When the stretching force is much larger than , the contribution of the latter becomes negligible and one is allowed to expand in around zero. In such a situation the second term of the Hamiltonian (1), which is basically a FJC model, dominates over the first term. Therefore, we expect the large force extension to reproduce the FJC elongation plus corrections. Note, however, that such reasoning is correct as long as the monomer length is finite. If, conversely, one assumes to be in a large force limit but to have , one should change the sums to integrals, ending up with the known WLC large force limit, which scales as .

Keeping a finite length for , one may compute again the elongation by differentiation of the free energy as:

(31)

The first term of the expansion equals to the elongation of the FJC model , given by the Langevin function . The second term is a connected correlation in the FJC model, which can be evaluated by expressing the scalar products as

In the FJC the terms depending on angle vanish when averaging over the whole period, and one is left with the computation of . This can be separated into a term having and another with the remainder. The latter however cancels out when computing connected correlations, as in the FJC all sites are independent. It only remains to evaluate , which, in the thermodynamic limit and for the polymer’s bulk, may be cast as:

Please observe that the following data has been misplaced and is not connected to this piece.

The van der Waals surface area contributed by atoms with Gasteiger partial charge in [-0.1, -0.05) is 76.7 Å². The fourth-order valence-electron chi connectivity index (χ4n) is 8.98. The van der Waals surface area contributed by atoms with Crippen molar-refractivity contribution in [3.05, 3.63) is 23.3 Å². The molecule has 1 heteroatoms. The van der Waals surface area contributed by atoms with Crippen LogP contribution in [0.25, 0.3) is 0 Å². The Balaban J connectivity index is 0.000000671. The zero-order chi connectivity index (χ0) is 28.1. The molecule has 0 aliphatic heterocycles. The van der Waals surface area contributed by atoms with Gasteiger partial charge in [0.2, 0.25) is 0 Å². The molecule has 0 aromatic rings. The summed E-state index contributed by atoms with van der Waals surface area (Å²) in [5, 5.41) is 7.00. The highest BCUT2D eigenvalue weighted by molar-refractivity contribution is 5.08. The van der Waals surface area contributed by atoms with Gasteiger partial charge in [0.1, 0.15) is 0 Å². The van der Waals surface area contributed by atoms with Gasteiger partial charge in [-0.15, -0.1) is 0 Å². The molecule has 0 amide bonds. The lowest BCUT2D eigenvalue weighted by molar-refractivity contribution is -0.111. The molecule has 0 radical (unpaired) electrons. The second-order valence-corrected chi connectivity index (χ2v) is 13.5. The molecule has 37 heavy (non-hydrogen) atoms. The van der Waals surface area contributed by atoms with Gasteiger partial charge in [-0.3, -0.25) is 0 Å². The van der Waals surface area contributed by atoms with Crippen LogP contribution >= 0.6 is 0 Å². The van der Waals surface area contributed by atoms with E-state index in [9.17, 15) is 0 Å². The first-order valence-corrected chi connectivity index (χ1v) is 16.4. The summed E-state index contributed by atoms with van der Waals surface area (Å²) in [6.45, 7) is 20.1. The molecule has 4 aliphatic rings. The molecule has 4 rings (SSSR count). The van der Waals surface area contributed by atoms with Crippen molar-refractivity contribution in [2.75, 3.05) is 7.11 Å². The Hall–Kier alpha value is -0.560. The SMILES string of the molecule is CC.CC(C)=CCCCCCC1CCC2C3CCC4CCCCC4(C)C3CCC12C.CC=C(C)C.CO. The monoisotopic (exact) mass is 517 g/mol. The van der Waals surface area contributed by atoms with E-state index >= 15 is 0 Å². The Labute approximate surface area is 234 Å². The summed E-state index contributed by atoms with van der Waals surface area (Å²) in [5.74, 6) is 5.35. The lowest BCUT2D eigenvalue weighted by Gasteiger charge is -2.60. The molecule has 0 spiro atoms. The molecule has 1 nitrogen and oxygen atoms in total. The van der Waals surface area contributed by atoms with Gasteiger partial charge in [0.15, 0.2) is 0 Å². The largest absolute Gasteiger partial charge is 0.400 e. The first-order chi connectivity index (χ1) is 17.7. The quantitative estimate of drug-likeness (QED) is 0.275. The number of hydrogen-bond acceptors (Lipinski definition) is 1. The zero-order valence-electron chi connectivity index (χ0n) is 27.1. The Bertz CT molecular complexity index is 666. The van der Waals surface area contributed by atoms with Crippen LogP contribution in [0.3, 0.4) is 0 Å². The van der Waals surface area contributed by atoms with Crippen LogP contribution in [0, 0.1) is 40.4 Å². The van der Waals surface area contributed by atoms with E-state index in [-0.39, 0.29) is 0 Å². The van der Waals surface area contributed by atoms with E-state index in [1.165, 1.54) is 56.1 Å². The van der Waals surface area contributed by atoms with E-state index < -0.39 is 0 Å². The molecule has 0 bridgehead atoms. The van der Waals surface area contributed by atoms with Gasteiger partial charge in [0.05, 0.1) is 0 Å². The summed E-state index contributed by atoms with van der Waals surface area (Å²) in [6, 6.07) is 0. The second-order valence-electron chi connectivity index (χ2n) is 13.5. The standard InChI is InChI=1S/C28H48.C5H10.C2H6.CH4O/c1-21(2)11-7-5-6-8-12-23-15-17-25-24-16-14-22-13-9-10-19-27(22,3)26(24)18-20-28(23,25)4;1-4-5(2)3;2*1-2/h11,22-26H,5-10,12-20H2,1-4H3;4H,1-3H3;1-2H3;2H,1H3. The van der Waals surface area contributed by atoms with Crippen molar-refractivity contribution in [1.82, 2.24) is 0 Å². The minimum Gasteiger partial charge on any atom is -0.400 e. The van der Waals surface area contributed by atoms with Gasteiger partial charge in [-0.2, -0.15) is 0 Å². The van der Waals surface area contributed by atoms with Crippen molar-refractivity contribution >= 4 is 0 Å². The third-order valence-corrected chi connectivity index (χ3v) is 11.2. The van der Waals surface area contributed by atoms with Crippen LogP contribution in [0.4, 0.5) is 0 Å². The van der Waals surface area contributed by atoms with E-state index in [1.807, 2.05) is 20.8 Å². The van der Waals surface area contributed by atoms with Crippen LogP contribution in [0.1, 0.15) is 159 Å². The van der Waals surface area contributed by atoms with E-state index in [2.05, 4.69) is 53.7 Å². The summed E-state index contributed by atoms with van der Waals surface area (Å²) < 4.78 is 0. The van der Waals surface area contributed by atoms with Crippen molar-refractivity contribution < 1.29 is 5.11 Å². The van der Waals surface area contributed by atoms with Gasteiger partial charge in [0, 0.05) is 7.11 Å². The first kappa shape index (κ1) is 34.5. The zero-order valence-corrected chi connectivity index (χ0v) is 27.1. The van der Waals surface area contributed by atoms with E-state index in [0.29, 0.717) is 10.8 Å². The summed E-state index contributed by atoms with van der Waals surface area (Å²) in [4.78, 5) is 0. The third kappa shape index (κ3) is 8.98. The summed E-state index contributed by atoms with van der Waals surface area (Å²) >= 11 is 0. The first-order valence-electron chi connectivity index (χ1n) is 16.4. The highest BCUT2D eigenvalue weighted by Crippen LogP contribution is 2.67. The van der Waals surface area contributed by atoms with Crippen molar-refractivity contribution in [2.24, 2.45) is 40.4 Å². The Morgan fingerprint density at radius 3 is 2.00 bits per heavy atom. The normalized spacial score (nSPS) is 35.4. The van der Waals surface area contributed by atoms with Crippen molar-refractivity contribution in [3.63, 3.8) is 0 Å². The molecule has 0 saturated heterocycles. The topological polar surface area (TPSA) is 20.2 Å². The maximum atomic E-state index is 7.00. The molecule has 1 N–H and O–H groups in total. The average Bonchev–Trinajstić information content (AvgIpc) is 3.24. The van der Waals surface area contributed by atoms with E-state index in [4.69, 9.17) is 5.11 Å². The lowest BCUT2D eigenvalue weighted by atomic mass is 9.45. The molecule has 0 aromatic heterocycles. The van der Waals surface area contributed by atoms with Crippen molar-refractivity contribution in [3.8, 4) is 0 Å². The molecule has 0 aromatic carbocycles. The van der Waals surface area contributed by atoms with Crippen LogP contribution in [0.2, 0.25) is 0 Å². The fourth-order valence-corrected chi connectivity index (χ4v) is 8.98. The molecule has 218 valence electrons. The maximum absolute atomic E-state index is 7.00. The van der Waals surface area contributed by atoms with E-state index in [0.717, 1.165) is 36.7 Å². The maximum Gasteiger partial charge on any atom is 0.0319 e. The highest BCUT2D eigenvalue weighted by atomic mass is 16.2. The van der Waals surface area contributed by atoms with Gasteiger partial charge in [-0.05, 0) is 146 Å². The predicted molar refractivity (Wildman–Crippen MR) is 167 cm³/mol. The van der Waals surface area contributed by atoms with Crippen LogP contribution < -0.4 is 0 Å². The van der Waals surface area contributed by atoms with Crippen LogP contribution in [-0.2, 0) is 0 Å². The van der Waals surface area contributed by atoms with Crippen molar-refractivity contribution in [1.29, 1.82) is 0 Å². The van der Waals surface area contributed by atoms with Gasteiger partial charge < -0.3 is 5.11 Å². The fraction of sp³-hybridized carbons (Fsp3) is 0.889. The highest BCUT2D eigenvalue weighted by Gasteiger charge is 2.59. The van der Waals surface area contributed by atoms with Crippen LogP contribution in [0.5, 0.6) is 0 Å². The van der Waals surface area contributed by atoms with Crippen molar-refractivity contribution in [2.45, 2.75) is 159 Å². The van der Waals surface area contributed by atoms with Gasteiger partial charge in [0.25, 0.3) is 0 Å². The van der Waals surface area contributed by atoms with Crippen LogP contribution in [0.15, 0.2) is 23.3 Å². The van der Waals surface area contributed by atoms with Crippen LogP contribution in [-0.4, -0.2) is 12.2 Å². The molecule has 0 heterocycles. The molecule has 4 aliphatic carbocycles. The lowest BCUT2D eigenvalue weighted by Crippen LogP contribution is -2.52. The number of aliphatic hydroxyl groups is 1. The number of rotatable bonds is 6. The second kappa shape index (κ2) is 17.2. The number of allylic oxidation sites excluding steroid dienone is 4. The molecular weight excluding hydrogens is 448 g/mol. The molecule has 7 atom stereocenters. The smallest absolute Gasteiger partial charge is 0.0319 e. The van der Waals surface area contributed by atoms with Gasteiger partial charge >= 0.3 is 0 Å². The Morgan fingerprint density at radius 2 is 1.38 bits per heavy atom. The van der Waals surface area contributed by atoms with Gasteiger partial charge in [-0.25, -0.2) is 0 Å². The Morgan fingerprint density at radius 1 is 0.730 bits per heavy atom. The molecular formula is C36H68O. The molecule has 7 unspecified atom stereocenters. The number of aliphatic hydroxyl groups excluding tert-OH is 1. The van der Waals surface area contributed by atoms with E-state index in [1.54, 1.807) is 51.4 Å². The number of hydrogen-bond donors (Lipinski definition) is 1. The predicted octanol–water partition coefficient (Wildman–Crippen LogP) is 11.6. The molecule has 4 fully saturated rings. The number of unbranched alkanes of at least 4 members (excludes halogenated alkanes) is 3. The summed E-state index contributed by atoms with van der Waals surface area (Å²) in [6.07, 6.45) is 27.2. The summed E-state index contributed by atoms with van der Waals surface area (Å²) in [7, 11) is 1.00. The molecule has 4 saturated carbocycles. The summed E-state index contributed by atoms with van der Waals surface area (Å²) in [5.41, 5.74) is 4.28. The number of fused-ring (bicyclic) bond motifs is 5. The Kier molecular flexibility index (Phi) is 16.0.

(32)

where is the Langevin function and we assumed homogeneity dropping indices and replacing the sum with a factor 2. Placing everything together in formula (31), the large force elongation reads:

(33)

Expanding further the Langevin function and the hyperbolic cotangent for large , one finally gets to:

(34)

which predicts saturation when . We see that the model adds a correction to the FJC large–force limit, such a correction incorporates indeed the monomers interaction. However, we remark again that the above limit is correct when the monomer length is finite.

Appendix D Propagating the instability of the cavity equations

d.1 Expansion in

Equation (25) relates the small– elongation to a correlation, which can be also evaluated by direct differentiation in the cavity theory. Similarly to the correlation obtained in (25), differentiation of (11) yields the following relation in the thermodynamic limit:

(35)

The correlation can be expressed in terms of the distance between and

(36)

In the cavity theory, Eq. (10), one has that is produced by differentiating with respect to the cavity marginal :

(37)

with

evaluated at . Now the first term on the right–hand side of Eq. (37) reproduces the local average appearing in the correlation (36). The remaining terms of relation (36) come from evaluation of , viz

(38)

Indeed one can write the above expression in a closed form to see the equivalence with the formula (36):